MIT: Tesla autopilot recognized as dangerous

The Massachusetts Institute of Technology (MIT) has conducted a new study to find out if drivers become inattentive when using partially automated driving systems.


The basic premise of the study is that the safety impact of systems such as autopilot is unknown until there is evidence of how the visual behavior of drivers changes when using automation. The researchers studied the direction and duration of the drivers' gaze.


Scientists found that drivers looked anywhere but at the road longer with the autopilot active than when it was inactive. The team also found that the frequency of distraction from the road to driving activities was lower with autopilot than with manual driving.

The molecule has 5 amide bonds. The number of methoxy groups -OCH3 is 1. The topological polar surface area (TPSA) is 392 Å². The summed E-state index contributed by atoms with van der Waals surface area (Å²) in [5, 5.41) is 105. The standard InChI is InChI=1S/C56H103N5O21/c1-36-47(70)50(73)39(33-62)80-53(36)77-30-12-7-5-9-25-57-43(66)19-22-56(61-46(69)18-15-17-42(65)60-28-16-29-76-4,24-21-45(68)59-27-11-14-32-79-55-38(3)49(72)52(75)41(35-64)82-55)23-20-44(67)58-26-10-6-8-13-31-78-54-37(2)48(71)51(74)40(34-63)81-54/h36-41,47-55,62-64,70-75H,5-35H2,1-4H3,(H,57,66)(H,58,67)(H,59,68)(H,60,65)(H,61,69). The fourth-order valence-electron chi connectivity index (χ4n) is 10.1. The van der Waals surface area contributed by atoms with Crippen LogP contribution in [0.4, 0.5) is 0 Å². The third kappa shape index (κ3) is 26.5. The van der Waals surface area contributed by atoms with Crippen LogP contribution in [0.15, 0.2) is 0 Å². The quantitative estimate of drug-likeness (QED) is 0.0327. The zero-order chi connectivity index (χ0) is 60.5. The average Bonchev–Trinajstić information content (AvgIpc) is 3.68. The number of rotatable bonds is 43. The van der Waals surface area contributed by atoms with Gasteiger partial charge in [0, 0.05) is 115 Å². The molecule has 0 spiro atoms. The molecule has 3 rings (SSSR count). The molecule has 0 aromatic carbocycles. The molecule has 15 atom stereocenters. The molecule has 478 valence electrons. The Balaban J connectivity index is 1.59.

Most often and for the longest time, drivers look down or to the center console, while in 22% of cases this lasts more than 2 seconds. The researchers concluded that visual behaviors change with and without autopilot. When autopilot was engaged, drivers looked less at the road and paid more attention to non-driving areas.


Yesterday it became known about another fatal accident involving a Tesla Model 3 car, which was moving in autopilot mode.

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